The Dubai Airshow in November proved to be the largest aviation trade event held since the pandemic began 20 months ago.
Although US aircraft manufacturer Boeing staged a recovery by securing an order for 72 of its controversial 737 Max from new Indian airline Akasa Air, it was the European manufacturer Airbus which took the laurel wreath for the show, amassing 408 announced orders and commitments by the end of the show’s fourth day.
Unsurprisingly, cargo planes and converted freighters were in demand as ecommerce booms and air shipment grows.
There are many powerful takeaways from just this one single event that serve to provide commentary on the world we live in today.
First, we must acknowledge that we live in a world of continuous disruption. Before we have a chance to respond to one disruption, another hits. Before we finish one transformation journey, we need to embark on another. This is the challenge that every organisation, country and institution is now facing, no matter how successful their digital transformation journey over the past decade has been.
A case in point might be the urgent consideration employers now need to give to the concept of wellness. Concerned about “the great resignation”, employers around the world are having to not only consider the physical, mental and emotional needs of their employees as well they should, they also need to consider such matters in terms of productivity and profit as many employees are quitting their jobs in droves as they re-evaluate their choices. One crises crops up, and another presents itself!
In terms of the Dubai Airshow, the old adversaries of Boeing and Airbus continued to square off with each other. There remained the legacy issues that continue to present concern, such as Boeing’s 737Max. Boeing was in crisis before the global pandemic over its response to its rival’s aircraft, the Airbus A320Neos short to mid-haul aircraft. With two of its aircraft crashing almost one after the other, accusations of technical corner cutting and a dangerous allegiance to cost-cuttings beset the 737Max.
The narrative from the get-go was about endeavouring to claw back market share from Boeing’s rival, the A320Neos. Then Covid-19 hit and the whole aviation and air operator industry, from soup to nuts, descended into crisis.
One might suppose that the orders secured by both Airbus and Boeing mean that status quo will quickly resume. But that may not be the case, not by a long chalk. In July of this year, Comac, the Commercial Aircraft Corporation of China, Ltd., launched its single-aisle C919, and with it an industry that has been dominated by Airbus and Boeing since the start of the 1970s faces a new, deep-pocketed competitor.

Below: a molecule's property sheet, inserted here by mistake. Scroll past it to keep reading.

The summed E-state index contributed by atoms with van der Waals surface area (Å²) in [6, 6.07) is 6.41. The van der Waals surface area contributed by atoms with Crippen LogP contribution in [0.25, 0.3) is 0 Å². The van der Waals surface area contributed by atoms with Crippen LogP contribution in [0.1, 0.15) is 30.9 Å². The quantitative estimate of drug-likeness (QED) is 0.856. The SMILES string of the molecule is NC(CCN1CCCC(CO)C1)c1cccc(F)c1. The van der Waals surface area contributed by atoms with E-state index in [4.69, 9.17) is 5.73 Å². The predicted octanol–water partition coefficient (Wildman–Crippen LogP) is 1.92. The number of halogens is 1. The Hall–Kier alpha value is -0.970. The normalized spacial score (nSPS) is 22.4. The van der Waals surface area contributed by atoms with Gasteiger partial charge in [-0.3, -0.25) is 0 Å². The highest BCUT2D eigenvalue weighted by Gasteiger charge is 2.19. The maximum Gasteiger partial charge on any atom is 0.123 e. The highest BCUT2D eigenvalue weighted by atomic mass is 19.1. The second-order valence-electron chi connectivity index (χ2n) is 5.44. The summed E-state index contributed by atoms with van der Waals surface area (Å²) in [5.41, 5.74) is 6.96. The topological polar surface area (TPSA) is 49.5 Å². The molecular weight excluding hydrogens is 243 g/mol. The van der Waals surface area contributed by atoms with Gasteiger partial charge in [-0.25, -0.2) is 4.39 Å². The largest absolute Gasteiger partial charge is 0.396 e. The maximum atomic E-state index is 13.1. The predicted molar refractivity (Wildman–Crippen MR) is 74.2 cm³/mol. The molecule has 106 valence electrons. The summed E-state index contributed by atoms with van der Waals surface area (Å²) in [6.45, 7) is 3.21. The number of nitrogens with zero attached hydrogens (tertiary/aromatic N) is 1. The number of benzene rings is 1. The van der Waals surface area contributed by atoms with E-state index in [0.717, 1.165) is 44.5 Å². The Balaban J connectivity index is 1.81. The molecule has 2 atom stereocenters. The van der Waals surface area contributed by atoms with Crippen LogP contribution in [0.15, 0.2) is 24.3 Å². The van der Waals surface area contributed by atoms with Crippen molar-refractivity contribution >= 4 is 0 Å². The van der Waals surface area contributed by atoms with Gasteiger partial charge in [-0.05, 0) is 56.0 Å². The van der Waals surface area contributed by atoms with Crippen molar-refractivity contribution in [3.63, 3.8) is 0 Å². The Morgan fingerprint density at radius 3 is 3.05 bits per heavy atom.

And that’s not all, in the US itself, Boom Technology, Inc. is an American newcomer that is designing a Mach 1.7, 55-passenger supersonic airliner. With United Airlines and JAL as launch customers, Boom is some way off turning a buck. The company will start production in 2023 and the first plane is expected to roll off the assembly line in 2025, begin flying in 2026, and then carry passengers by 2029.
Just when they thought it safe to return to the air, a competitor from that fast adopter nation, China, and a home-grown threat from the West, Boom, means that both Airbus and Boing could be beginning to see the thin end of the wedge when it comes to eschewing formidable competition.
In my book, Organising for the New Normal, I explore how to prepare an organisation’s response to continuous and overlapping disruptions, or one disruption after another.
In an age of Covid-19, Brexit, the continuing legacy of the Trump administration, civil unrest, economic turmoil and the Damocles Sword of global warming, perhaps one ought to instead frame this subject in terms of becoming ‘comfortable with being uncomfortable’, and learning to be alert to the prospects (and potential misfortunes) presented by change. As Shakespeare once wrote, “Better three hours too soon than a minute too late. I wasted time, and now doth time waste me” which, in the modern context of what is shaping up to be a perfect storm of continuous, multifarious change, might be re-phrased as, ‘we all have the potential to pay for time we’ve wasted, so use time well’.
Simply creating a burning platform to generate urgency for change is not enough, since creating a pall of uncertainty and fear will drain away talent and creative input to problem solving. Instead, perpetual change ought to be considered in the context of a conceptual revolution about business. In this third decade of the 21st Century, we need to make a new story about business, not just chasing profit, but also finding a purpose and, yes, innovating.
Perpetual change presents a way in which to inclusively and creatively respond to change, whether it is ignited by crisis, or by a bold sense of opportunity.
My idea for leadership competencies critical for success in the “new normal” are, therefore, to:
In sum, if Airbus and Boeing, to name but two companies emerging from the white heat of the Covid-19 pandemic, are to truly consider their options for survival, then any considerations of simply waving a burning branch in front of potential challengers to ward them off is not the way to go.
Instead, they need to build a sense of creative urgency in with the bricks and gear of their organisations to facilitate a state of perpetual change.
Costas Markides is Professor of Strategy and Entrepreneurship; Robert P Bauman Chair in Strategic Leadership at London Business School. This article first appeared in Al Bayan the Arabic language newspaper in the United Arab Emirates.